Friday, March 21, 2014

Holder Memo on Appeal

United States v. Ivory, No. 13-5962 (6th Cir. Mar. 21, 2014) (unpublished), is a fairly unremarkable per curiam opinion (Judges Boggs, Siler, and Gibbons).

But I'm noting it here b/c the defendant relied on the Holder memo to argue for a lower sentence.  The COA rejected the argument.

Crack case.  Defendant was a career offender.  GLs 151 to 188.  D asked for a 60-month sentence (over-represented criminal history, just a street-level dealer).  Dist ct granted downward variance and sentenced D to 130 months of imprisonment. 

COA says that "[g]iven that we afford a within-guidelines sentence a rebuttable presumption of substantive reasonableness, [the defendant's] burden of demonstrating that his below-guidelines sentence 'is unreasonably long is even more demanding.'"   

COA stressed that the Holder memo on charging mand mins and recidivist enhancements is just a policy statement.  Confers no rights.  Plus, D was not subject to a mand min, was already convicted at the time, and not subject to a "recidivist enhancement" (statutory one, as he was a career offender).  Also said that he was not a candidate for the policy b/c of his lengthy criminal history.    

Sentence affirmed. 

Seventh Circuit on GPS

Following up on the post below, I think it is worth noting that the Seventh Circuit remains undecided on the GPS good-faith issue.  United States v. Brown, No. 11-1565, 2014 U.S. App. LEXIS 4076, at *7 (7th Cir. Mar. 4, 2014).

United States v. Katzin, 732 F.3d 187 (3d Cir. 2013), the once helpful Third Circuit case, is up for rehearing en banc on May 28, 2014.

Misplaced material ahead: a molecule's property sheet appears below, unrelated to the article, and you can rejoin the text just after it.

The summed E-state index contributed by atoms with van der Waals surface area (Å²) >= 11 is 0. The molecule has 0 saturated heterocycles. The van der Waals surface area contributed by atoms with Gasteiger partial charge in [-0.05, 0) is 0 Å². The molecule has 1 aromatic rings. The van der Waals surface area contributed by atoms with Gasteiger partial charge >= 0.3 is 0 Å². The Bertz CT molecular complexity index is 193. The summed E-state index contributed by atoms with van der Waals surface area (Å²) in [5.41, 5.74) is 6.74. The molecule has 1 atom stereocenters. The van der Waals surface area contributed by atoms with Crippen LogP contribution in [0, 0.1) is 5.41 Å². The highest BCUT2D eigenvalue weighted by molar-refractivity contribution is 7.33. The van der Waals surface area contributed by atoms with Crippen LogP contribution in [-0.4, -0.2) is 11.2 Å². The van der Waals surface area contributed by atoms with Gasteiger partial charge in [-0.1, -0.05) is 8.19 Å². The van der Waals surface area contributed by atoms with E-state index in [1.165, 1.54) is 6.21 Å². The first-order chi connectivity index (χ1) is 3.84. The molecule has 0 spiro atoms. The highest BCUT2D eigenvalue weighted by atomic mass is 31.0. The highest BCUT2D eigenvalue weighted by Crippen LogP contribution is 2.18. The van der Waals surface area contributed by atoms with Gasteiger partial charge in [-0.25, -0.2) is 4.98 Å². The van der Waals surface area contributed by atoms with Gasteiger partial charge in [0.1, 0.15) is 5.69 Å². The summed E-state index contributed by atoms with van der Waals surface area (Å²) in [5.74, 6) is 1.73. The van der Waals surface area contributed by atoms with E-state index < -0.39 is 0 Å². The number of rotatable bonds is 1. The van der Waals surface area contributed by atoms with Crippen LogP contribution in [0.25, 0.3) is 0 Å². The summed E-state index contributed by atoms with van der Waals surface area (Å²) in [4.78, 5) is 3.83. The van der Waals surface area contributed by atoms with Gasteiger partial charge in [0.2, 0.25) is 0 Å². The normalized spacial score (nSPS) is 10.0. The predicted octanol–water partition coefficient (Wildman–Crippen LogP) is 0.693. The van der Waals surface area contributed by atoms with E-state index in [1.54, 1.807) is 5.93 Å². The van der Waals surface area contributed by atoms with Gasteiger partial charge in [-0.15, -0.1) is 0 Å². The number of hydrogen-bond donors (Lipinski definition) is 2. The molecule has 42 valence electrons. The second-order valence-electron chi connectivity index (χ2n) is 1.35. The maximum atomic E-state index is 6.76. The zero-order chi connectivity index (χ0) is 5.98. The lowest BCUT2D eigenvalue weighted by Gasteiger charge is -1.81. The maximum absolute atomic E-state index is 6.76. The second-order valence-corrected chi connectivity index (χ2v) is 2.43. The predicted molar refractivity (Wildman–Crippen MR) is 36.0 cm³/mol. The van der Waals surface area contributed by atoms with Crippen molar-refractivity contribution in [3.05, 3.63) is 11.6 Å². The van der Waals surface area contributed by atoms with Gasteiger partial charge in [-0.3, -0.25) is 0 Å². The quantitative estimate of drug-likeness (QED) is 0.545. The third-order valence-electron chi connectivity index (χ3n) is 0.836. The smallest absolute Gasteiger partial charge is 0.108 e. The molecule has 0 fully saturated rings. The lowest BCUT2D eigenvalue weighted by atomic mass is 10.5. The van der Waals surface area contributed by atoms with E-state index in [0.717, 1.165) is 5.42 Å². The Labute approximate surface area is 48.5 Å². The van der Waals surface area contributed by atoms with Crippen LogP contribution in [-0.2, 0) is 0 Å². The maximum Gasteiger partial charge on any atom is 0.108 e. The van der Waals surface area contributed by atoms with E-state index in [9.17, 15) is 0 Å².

I think we can expect to hear of cert petitions going up. . . .  We just have to stay tuned.   

Friday, March 14, 2014

No suppression of use of GPS before Jones


Keeping in line with the Supreme Court's decision in Davis v. United States, 131 S.Ct. 2419 (2011), the Court today held that, while use of a GPS device violated the Fourth Amendment, exclusion of the evidence was not an appropriate remedy, as at the time of the use of the device, the uncontradicted case law allowed for such use.  United States v. Fisher, 13-1623

At the time the police placed the tracking device on Fisher’s vehicle, the training and guidance provided to these officers by various police agencies and prosecutors all indicated that such conduct was consistent with the Constitution; no circuit authority had indicated that the use of a GPS tracker was unconstitutional, and three circuits had held that such conduct was lawful; the relevant Supreme Court case law had indicated such a practice was lawful; and our precedent also provided binding authority permitting such conduct. These are not the type of circumstances that warrant the application of the “bitter pill” that is the exclusionary rule. As it is apparent that the police acted in reasonable, good-faith reliance and that their conduct was lawful, the exclusionary rule does not apply.